Will Climate Change Lawsuit Proceed?

Teresa Madaleno

Fossil fuels are formed from the decayed remains of organisms that once were alive and rich in carbon. Of course when burned, that carbon is released in the form of carbon dioxide. A group of kids in the United States launched a lawsuit over this last year and that case is still active, giving the children hope.

Human use of fossil fuel has skyrocketed over the last 100 years, thus increasing the atmospheres overall level of CO2. The problem is that carbon dioxide leads to global warming and climate change. The kids have been crying foul over the fact that government leaders have known about the potential damage caused by CO2 yet have done little to curb it.

A federal judge in Oregon is now considering whether a lawsuit by the children and a well-known climate scientist should move ahead. The Seattle Times has been following the case closely and reports that the children allege that the federal government has known for over 50 years that carbon dioxide causes climate change, but failed to put a plan in place to deal with the greenhouse gas. They argue that the government has promoted the development of fossil fuels. Meanwhile, the government and those who represent large energy giants, are urging the judge to throw the case out. Their argument is that lawmakers and federal agencies, not the court, should set emissions policy.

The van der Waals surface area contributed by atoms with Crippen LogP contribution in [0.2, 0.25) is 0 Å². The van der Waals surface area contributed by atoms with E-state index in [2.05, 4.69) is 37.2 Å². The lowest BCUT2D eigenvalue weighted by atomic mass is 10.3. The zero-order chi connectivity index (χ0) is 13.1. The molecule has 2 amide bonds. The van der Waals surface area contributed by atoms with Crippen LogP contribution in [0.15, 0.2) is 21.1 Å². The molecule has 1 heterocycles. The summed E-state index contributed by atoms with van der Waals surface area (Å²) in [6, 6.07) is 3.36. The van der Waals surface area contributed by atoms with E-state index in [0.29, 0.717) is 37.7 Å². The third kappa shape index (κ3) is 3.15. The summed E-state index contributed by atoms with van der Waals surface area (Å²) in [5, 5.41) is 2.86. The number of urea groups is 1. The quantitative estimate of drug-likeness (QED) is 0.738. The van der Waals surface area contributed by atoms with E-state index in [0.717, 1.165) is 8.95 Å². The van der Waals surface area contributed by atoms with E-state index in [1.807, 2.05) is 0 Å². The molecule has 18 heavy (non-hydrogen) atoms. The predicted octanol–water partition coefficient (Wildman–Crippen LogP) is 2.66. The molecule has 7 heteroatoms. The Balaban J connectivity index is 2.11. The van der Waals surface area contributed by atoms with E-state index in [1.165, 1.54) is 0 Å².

Back in March a U.S. Magistrate Judge refused to dismiss the case so it led to this latest court session, which will not conclude until later this fall. The federal judge is expected to hand down her ruling sometime in November. U.S District Judge, Ann Aiken could adopt, reject or perhaps adjust the earlier ruling.

The case has garnered a lot of attention in light of the fact that the plaintiffs are mostly children. Twenty-one youths between the ages of 8 and 19 became involved when the lawsuit was filed last year. Climate scientist, James Hansen is also part of the suit. They are hoping the court finds the government guilty of violating their constitutional rights to life, liberty and property by allowing greenhouse gas emissions to be released into the atmosphere. They also want the court to order the government to create a solid plan to significantly cut emissions that are currently released by burning fossil fuels.

This lawsuit in Oregon is one of a number of lawsuits launched by American youth that are unhappy with fossil fuel use. For example, in Washington State a group of teenagers forced government officials to come up with new rules to deal with emissions. The State has appealed the order.